·The administration of public media institutions to reflect the content and form of ownership.
·Corruption in the electoral process. This is a major challenge for the media.
·The Media should constructively engage the political aspirants not for the purpose of advertising their programmes but for the purpose of engaging them on their policies.
What is to be done?
·In countering the offensive from repressive institutions and violent non state actors,the media needs a very strong vision not only for collective action but for joint campaign for freedom, justice and media right.
·The pro-media rights groups, the Nigerian Union of Journalists, (NUJ) need to strengthen their capacity, network with traditional allies like the Nigerian Labour Congress, (NLC) for collective democratic bargaining.
·Training of journalists should be the kernel focus of all media institutions. Veterans should be engaged to share experiences with the younger generation of media practitioners.
·Civil society groups should invest in media ownership to stop the monopoly of the media stake-holding by the political class.
As Nigerian trudges on through exceptionally tough and delicate terrain, the media should rise to the occasion to confront corruption, mismanagement of public resources, moral decline and ineptitude in high and low places. We do this not just for the society but also to the sake of the very foundation laid by the fathers of journalism, free speech and democracy in Nigeria. Ultimately,a media that condones the errors of those in power end up as victims of the vicious system they nurture and promote.
(Being a remark presented at the “a day capacity building workshop for civil society organizations and media executives” organized by the Centre for Anti-Corruption and Open Leadership (CACOL) on Tuesday 30 August 2022 at Rights House, 43, Adeniyi Jones Avenue, Off Oba Akran, Ikeja, Lagos State)
I am delighted to be here, representing my Principal, Mr. Akinbode Oluwafemi, the Executive Director of the Corporate Accountability and Public participation Africa (CAPPA)at this occasion organized by the Centre for Anti-Corruption and Open Leadership (CACOL) to build the capacity of civil society and the media in Lagos State towards achieving the goal of bolstering support for anti-corruption and social inclusion among critical groups and strengthening policies and programs for anti-corruption at the state level as the country prepares for elections in 2023.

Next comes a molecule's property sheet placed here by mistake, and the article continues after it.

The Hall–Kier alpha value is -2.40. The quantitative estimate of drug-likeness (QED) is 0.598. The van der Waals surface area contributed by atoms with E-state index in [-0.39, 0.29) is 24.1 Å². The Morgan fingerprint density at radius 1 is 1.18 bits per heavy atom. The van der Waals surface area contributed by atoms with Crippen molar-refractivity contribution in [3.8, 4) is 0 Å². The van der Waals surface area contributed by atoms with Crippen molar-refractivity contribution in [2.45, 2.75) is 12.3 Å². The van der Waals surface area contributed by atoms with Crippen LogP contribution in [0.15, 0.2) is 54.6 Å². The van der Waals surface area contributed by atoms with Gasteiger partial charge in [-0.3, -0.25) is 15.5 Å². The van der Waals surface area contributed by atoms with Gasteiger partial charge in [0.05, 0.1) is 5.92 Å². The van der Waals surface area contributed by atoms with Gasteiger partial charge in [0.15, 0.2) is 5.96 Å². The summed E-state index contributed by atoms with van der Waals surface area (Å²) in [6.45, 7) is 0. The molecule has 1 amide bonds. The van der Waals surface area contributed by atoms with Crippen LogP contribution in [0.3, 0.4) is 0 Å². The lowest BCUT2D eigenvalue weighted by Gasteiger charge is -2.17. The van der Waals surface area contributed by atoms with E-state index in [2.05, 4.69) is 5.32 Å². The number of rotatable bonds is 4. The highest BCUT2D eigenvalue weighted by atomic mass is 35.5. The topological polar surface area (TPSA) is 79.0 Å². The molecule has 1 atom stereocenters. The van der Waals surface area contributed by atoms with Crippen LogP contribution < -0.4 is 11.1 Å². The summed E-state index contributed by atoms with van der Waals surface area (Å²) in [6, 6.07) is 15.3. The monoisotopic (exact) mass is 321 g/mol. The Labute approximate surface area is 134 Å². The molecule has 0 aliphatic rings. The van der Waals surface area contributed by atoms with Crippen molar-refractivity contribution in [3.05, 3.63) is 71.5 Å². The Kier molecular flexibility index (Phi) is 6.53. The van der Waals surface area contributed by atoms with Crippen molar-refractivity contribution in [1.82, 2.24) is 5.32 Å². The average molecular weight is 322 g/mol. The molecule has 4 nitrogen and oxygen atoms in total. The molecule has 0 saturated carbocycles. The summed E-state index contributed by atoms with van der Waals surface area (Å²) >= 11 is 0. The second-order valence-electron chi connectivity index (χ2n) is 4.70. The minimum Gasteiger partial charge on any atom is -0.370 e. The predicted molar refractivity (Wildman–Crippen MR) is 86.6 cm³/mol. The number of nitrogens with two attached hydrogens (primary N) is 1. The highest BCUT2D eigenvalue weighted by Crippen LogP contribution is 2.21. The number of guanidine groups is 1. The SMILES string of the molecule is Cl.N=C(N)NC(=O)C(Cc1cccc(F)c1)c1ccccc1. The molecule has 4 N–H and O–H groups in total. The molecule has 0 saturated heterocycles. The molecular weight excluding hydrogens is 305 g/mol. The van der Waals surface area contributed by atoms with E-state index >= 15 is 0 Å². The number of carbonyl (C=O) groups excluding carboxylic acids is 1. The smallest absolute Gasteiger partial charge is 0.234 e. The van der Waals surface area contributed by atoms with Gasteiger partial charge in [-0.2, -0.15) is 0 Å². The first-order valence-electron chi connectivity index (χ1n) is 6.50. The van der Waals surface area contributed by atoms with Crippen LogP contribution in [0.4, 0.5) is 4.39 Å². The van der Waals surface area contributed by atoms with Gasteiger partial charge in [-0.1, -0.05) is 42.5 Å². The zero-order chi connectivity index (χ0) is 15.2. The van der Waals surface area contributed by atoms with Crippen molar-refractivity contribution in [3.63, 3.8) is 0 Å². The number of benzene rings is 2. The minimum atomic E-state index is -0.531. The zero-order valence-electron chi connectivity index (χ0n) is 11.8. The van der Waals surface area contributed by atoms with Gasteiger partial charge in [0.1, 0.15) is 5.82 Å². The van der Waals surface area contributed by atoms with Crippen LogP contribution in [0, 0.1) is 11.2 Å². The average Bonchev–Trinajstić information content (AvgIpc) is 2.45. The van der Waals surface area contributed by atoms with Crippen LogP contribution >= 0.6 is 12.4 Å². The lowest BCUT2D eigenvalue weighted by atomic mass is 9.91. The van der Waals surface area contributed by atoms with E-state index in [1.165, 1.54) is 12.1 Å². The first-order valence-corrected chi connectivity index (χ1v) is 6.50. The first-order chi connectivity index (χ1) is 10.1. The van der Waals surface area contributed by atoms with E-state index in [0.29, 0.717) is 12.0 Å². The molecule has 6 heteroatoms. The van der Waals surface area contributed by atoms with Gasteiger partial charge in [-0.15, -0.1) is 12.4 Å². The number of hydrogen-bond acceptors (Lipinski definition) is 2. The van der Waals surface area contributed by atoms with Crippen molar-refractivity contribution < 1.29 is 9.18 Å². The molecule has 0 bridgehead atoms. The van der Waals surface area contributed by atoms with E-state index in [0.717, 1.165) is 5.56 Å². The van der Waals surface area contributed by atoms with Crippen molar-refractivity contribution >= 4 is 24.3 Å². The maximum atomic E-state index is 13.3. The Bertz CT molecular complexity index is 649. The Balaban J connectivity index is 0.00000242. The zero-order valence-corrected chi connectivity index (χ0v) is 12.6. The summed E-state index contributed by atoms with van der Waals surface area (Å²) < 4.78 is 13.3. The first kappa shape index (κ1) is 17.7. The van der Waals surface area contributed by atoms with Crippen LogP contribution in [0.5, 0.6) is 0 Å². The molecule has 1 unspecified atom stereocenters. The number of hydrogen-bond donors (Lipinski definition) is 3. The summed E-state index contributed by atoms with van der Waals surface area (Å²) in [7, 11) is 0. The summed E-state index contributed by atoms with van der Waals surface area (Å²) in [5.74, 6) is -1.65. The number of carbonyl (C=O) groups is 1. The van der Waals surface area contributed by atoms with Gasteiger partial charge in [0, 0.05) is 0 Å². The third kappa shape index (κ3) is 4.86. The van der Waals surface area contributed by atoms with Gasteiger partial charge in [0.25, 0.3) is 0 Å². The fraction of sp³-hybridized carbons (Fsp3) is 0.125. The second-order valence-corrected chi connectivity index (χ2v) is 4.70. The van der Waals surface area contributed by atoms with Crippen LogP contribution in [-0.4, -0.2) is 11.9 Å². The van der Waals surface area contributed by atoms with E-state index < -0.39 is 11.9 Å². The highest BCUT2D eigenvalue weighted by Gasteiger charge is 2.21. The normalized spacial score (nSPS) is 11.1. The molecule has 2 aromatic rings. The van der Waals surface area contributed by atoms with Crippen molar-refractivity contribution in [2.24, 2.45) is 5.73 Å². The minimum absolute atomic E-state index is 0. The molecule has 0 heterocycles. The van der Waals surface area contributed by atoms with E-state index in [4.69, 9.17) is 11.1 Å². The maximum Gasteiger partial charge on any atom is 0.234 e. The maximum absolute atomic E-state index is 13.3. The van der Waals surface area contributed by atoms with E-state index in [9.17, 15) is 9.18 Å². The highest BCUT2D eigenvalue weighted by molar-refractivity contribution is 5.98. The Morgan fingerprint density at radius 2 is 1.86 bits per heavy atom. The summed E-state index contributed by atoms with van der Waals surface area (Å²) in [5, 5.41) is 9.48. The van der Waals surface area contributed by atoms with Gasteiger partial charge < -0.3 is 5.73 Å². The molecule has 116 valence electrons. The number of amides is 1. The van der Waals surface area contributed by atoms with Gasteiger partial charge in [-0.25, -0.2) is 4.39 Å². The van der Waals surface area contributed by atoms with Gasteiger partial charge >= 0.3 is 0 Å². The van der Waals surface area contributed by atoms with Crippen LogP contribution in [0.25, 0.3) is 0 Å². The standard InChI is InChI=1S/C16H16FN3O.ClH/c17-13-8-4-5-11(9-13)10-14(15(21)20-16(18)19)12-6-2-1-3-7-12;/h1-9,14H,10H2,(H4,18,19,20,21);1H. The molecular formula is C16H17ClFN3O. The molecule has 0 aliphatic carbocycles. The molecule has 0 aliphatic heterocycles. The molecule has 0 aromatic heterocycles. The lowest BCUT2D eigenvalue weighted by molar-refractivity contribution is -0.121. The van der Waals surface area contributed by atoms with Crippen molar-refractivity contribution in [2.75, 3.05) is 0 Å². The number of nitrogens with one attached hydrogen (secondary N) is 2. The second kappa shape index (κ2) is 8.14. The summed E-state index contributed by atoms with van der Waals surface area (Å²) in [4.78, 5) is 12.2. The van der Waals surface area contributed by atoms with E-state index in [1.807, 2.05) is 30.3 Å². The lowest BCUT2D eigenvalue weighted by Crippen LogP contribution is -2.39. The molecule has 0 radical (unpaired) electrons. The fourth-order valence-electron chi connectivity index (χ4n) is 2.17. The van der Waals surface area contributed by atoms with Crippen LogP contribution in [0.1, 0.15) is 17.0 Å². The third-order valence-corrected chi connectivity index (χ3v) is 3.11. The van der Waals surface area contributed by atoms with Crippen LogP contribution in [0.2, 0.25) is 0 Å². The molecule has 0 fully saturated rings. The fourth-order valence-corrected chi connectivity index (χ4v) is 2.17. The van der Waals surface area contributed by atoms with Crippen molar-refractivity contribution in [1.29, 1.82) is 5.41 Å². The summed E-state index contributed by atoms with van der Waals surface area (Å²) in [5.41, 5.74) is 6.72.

No doubt, the 2023 general elections will be a defining moment for Nigeria. If done right, the elections can help consolidate Nigeria’s democracy and serve as a shiny example for the West African sub-region which faces the grim reality of a recrudescence of usurpation of power by the military and other anti-democratic forces ’,.
Hence, this kind of initiative undertaken by CACOL is essential to help build citizens’ civic awareness of their civic obligations and capacity to engage critical stakeholders to ensure not only the integrity of the elections but also to guarantee that the government that emerges from this exercise work for the public good.Right from its birthplace in Ancient Athens, democracy has always been underpinned and undergirded by citizens’ participation. Therefore, the health of every democracy is directly proportional to the quality of citizens’ participation and awareness. This is why I am particularly elated by the topic of my presentation which talks about “asking the right questions” and “demanding SMART deliverables”.
Nigeria’s democracy is marked by a gross deficit of governance, Over the years, the performance of elected public officials has been seen to be below not citizens’ expectations. Also, campaign promises are rarely fulfilled once politicians are in power. This situation has led to widespread dissatisfaction and distrust in the political system. A study undertaken by the Pew Research Centre in 2019 found that “Only 39% of Nigerians are satisfied with the way democracy is working in their country, while 60% say they are not satisfied. Almost six-in-ten (59%) say the statement “elected officials care what ordinary people think” does not describe their country well. In addition, a 57% majority believes that no matter who wins an election, things do not change very much for people in Nigeria”
Asking the right questions
A major factor responsible for unsatisfactory governance outcomes is the lack of productive engagement between the electorate and the political parties and their candidates. Instead of asking the right questions, many voters prefer to settle for inducement and other largesse politicians provide during campaigns. PVCs have now turned into means of earning free money during elections instead of a powerful tool for making transformative changes. Hence, voter inducement was widespread during the recent off-cycle gubernatorial elections in Ekiti and Osun states,. For the poorest of the poor in Nigeria, election day is an opportunity to earn enough to cook a pot of soup rather than a day to define the destiny of the nation. No doubt, this is a sad commentary on the state of democracy in Nigeria.